It would be extremely difficult to sum up every firm’s organization under a single model for purposes of sanctions compliance program. Each company has different divisions, different technology platforms, and different suppliers and customers. Instead, we encourage organizations to pose the following questions when designing a sanctions compliance program:
- Have we conducted a risk assessment through the organization, and identified our riskiest business units, operations, or technology areas?
- Do our departments share the same supplier or customer-base; if not, how different are these groups?
- Does our organization use a single IT system with all buyers and suppliers in a single location, or do we have multiple systems (and potentially information siloes) for which we have to account?
- Do we have different departments involved in deal-making, shipping, and accounting, and are those departments adding new parties to a transaction such as a new vessel or a different bank at each stage of the transaction?
- Do our systems collect all the information we need for sanctions screening and compliance purposes, including information on ownership, third parties, and countries of origin and destination?
At a high level, the more consolidated the enterprise in terms of the foregoing, the easier it is to perform screening. But a completely unified and consolidated technology and business structure may not be an available option, particularly for large or complex organizations. We recommend the following actions in order to ensure no areas of sanctions risk are missed:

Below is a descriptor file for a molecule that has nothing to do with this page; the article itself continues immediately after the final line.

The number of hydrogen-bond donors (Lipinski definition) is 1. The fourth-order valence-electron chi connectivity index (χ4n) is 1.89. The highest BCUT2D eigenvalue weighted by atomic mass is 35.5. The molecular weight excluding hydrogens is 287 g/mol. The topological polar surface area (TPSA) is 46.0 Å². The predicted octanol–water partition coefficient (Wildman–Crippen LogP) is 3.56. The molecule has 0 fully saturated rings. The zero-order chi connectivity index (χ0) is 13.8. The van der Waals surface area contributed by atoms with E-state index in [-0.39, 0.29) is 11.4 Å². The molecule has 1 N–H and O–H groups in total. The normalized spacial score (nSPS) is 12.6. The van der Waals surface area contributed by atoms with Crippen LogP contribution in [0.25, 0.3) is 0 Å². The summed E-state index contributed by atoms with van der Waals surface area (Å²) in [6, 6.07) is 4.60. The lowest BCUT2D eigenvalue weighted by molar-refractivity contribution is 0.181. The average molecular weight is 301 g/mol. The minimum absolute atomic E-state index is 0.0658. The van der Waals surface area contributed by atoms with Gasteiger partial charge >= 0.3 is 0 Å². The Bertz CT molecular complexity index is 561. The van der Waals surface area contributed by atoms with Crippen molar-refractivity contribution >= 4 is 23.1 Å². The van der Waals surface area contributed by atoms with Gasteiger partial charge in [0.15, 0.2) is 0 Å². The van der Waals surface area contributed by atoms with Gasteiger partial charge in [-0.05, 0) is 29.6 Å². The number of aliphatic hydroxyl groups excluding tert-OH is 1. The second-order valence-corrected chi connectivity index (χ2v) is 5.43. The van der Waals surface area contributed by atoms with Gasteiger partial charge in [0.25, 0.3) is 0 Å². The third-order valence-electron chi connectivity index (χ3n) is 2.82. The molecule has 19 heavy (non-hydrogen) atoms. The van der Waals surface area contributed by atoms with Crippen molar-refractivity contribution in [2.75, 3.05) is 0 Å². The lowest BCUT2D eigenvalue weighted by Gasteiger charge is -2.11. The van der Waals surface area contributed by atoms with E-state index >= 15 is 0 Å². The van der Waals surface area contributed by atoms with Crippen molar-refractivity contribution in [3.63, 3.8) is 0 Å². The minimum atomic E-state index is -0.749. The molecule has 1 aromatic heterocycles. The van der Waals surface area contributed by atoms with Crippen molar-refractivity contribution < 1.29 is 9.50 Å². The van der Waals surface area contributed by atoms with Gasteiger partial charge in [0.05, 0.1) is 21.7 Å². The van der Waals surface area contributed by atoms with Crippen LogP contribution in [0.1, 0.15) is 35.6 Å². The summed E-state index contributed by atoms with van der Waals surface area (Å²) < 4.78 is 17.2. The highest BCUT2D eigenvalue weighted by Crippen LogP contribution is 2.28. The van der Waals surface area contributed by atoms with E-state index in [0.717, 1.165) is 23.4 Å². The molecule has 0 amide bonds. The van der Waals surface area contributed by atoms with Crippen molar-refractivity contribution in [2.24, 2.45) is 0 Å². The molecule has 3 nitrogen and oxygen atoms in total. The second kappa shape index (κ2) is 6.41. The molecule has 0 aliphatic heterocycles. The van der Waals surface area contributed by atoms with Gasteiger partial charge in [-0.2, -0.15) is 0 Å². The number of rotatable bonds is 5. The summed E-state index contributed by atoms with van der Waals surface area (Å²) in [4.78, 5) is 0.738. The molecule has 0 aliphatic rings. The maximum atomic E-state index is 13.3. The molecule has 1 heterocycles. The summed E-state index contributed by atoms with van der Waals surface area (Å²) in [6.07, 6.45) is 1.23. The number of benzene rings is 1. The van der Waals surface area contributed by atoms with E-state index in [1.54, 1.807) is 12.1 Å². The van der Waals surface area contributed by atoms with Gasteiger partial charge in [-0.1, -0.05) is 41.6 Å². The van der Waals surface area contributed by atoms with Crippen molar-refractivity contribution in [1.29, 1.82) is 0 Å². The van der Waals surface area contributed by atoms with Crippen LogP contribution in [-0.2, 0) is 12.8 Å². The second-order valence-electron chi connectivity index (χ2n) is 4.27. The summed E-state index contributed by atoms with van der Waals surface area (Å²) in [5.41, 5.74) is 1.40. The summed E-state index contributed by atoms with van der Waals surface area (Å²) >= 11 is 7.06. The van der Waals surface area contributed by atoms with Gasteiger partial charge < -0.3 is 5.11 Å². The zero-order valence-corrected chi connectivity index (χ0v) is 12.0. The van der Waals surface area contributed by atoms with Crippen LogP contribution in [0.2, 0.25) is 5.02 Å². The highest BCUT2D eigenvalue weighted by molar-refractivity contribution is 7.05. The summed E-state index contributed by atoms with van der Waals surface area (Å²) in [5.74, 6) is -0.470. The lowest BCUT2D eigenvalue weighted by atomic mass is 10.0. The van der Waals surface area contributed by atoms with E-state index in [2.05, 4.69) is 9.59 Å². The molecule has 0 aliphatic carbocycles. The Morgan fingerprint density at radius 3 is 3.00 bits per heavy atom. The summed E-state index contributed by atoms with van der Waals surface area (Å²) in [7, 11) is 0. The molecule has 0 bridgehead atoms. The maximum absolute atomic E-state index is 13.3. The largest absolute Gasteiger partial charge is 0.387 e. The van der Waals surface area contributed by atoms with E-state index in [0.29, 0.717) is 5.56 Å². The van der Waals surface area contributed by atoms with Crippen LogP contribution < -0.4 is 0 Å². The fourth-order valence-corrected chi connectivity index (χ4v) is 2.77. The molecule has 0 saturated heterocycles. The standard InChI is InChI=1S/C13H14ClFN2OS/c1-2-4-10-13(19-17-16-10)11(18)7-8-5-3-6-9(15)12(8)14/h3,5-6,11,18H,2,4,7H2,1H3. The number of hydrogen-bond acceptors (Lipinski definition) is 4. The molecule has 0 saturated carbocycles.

- Conduct, at least on an annual basis, a full accounting of any technology used to store customer and supplier information, make shipments, process payments, and provide continued services to customers (such as warranty updates) and ensure all technology has a screening component
- Create policies and procedures within your organization to ensure new products, lines of business, and technology systems are evaluated by the compliance program so that they may be subject to adequate sanctions controls; and
- Embed your technology offices, no matter how large or small, in the compliance framework to build a culture of compliance across the organization.
Enhance your investigations with outside data